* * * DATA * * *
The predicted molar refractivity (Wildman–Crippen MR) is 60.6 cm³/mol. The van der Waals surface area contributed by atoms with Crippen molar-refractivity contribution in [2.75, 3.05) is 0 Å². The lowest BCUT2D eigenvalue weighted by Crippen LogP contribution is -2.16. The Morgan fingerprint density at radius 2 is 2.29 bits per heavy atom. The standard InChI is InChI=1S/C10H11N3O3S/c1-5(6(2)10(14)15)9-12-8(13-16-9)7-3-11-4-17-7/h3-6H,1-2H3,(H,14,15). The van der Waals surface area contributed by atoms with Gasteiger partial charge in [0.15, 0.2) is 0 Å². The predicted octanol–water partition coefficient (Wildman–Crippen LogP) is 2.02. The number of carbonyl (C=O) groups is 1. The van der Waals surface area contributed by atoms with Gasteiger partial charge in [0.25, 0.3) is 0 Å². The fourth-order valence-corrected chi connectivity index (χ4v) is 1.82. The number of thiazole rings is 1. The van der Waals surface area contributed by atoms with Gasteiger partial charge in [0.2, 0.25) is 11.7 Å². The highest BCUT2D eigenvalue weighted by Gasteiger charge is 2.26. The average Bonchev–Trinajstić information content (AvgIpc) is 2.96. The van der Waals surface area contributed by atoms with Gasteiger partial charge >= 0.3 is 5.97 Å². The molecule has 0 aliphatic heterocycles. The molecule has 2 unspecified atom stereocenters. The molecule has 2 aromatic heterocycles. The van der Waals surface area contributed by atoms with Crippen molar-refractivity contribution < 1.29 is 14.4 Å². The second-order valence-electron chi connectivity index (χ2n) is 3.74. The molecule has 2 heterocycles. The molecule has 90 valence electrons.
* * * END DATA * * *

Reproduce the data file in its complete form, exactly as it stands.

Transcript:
The predicted molar refractivity (Wildman–Crippen MR) is 60.6 cm³/mol. The van der Waals surface area contributed by atoms with Crippen molar-refractivity contribution in [2.75, 3.05) is 0 Å². The lowest BCUT2D eigenvalue weighted by Crippen LogP contribution is -2.16. The Morgan fingerprint density at radius 2 is 2.29 bits per heavy atom. The standard InChI is InChI=1S/C10H11N3O3S/c1-5(6(2)10(14)15)9-12-8(13-16-9)7-3-11-4-17-7/h3-6H,1-2H3,(H,14,15). The van der Waals surface area contributed by atoms with Gasteiger partial charge in [0.15, 0.2) is 0 Å². The predicted octanol–water partition coefficient (Wildman–Crippen LogP) is 2.02. The number of carbonyl (C=O) groups is 1. The van der Waals surface area contributed by atoms with Gasteiger partial charge in [0.25, 0.3) is 0 Å². The fourth-order valence-corrected chi connectivity index (χ4v) is 1.82. The number of thiazole rings is 1. The van der Waals surface area contributed by atoms with Gasteiger partial charge in [0.2, 0.25) is 11.7 Å². The highest BCUT2D eigenvalue weighted by Gasteiger charge is 2.26. The average Bonchev–Trinajstić information content (AvgIpc) is 2.96. The van der Waals surface area contributed by atoms with Gasteiger partial charge >= 0.3 is 5.97 Å². The molecule has 0 aliphatic heterocycles. The molecule has 2 unspecified atom stereocenters. The molecule has 2 aromatic heterocycles. The van der Waals surface area contributed by atoms with Crippen molar-refractivity contribution < 1.29 is 14.4 Å². The second-order valence-electron chi connectivity index (χ2n) is 3.74. The molecule has 2 heterocycles. The molecule has 90 valence electrons.